In regard to steel plates for boilers Mr. F.W. Webb, of Crewe, England, chief engineer of the London and Northwestern Railway, has made over 10,000 tests of steel plates, but had only two plates fail in actual work; these failures he thought were attributable solely to the want of care on the part of the men who worked the plates up.

All their rivet holes for boilers were punched in a Jacquard machine, the plates then annealed, and afterward bent in rolls; they only used the reamer slightly when they had three thicknesses of plate to deal with, as in butt joints with inside and outside covering strips. These works turn out two locomotive boilers every three days.

The Baldwin Locomotive Works, which turn out on an average three locomotives per day, punch all their rivet holes one sixteenth inch less in diameter and ream them to driven rivet size when in place. They also use rivets with a fillet formed under head made in solid dies.

Rivets

Rivets of steel or iron should be made in solid dies. Rivets made in open dies are liable to have a fin on the shank, which prevents a close fit into the holes of the plates. The use of solid dies in forming the rivet insures a round shank, and an accurate fit in a round hole. In addition, there is secured by the use of solid dies, a strong, clean fillet under the head, the point where strength is most needed.

Commencing with a countersunk head as the strongest form of head, the greater the fillet permissible under the head of a rivet, or bolt, the greater the strength and the decrease in liability to fracture, as a fillet is the life of the rivet.

If rivets are made of iron, the material should be strong, tough, and ductile, of a tensile strength not exceeding 54,000 pounds per square inch, and giving an elongation in eight inches of not less than twenty-five per cent. The rivet iron should be as ductile as the best boiler plate when cold. Iron rivets should be annealed and the iron in the bar should be sufficiently ductile to be bent cold to a right angle without fracture. When heated it should be capable of being flattened out to one-third its diameter without crack or flaw.

FIG. 15. and 16.
FIG. 15. Solid Die Rivet. and FIG. 16. Open Die Rivet.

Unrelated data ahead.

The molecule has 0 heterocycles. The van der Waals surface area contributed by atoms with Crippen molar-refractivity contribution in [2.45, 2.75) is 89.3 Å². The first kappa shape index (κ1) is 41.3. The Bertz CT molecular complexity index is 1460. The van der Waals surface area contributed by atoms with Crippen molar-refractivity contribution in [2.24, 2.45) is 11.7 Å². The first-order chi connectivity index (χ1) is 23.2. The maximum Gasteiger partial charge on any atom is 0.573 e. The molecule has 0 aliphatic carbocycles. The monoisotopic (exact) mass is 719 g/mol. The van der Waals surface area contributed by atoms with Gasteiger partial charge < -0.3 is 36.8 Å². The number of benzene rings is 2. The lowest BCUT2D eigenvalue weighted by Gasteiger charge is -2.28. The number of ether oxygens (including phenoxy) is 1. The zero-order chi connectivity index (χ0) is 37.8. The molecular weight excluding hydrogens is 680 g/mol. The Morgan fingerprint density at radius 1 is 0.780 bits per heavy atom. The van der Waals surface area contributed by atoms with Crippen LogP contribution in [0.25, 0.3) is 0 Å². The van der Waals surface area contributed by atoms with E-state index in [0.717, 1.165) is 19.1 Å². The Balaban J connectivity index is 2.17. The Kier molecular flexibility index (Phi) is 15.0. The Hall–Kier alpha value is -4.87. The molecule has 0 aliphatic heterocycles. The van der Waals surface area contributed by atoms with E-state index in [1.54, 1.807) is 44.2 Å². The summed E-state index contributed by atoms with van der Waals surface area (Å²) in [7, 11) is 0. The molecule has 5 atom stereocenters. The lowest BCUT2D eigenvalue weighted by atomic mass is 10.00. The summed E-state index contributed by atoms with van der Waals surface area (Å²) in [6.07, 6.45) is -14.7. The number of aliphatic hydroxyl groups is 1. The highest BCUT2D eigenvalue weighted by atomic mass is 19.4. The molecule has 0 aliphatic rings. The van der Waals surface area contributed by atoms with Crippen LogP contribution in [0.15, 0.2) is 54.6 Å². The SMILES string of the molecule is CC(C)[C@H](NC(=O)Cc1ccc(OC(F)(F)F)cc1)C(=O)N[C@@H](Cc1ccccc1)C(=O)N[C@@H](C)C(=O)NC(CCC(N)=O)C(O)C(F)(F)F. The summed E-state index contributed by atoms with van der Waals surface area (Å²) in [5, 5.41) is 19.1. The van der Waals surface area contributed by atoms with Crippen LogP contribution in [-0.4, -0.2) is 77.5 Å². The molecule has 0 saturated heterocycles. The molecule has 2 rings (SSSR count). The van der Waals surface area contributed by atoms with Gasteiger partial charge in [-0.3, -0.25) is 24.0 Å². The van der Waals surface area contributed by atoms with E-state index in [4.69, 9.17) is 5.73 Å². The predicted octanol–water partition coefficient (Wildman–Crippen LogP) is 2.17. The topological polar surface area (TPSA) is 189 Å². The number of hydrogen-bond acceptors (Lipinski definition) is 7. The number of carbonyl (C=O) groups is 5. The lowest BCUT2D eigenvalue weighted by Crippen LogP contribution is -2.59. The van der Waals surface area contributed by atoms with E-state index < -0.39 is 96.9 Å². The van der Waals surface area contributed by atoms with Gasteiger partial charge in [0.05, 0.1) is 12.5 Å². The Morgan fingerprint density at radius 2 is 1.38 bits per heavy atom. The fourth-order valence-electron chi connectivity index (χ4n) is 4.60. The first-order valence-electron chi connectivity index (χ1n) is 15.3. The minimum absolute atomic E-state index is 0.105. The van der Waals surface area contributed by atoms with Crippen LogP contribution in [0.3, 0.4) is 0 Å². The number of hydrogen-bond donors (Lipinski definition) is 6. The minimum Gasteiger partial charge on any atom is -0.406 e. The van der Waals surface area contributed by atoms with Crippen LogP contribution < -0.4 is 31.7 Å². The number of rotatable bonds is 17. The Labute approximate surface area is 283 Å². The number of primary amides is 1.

If rivets are made of steel they must be low in carbon, otherwise they will harden by chilling when the hot rivets are placed in the cold plates. Therefore, the steel must be particularly a low grade or mild steel. The material should show a tensile strength not greater than 54,000 pounds per square inch and an elongation in eight inches of thirty per cent. The United States government requirements are that steel rivets shall flatten out cold under the hammer to the thickness of one-half their diameter without showing cracks or flaws; shall flatten out hot to one-third their diameter, and be capable of being bent cold in the form of a hook with parallel sides without cracks or flaws. These requirements were thought at first to be severe, but the makers of steel now find no practical difficulty in meeting these specifications.

The forming of the head of rivets, whether of steel or iron, and whether the heads are conical or semi-spherical, should not be changed by the process of riveting. The form of the head is intended to be permanent, and this permanent form can only be retained by the use of a "hold fast," which conforms to the shape of the head. In the use of the flat hold fast (in general use in a majority of boiler shops) the form of the head is changed, and if the rivet, by inadequate heating, requires severe hammering, there is danger that the head of the rivet may be "punched" off. By the use of a hold fast made to the shape of the rivet head, this danger is avoided and the original form of the head is retained. This feature of the use of proper rivet tools in boiler shops has not received the attention it deserves. Practical use of the above named hold fast would soon convince the consumers of rivets of its value and efficiency.

The practice of driving rivets into a punched rivet hole from which the fin or cold drag, caused by the movement of the punch, has not been removed by reaming with a countersunk reamer, or better still a countersunk set, should be condemned, as by driving the hot rivet head down against the fin around the hole in the cold plate caused by the action of punching the countersunk fillet is not only destroyed, but it is liable to be driven into the head of the rivet, partially cutting the head from the shank. If the rivet is driven into a hole that has been punched with a sharp punch and sharp die, the result is that the fillet is cut off under the head, and the riveted end is also cut, and does not give the clinch or hold desired. That is to say, rivet holes in plates to be riveted should have the burr or sharp edge taken off, either by countersinking, by reamer, or set.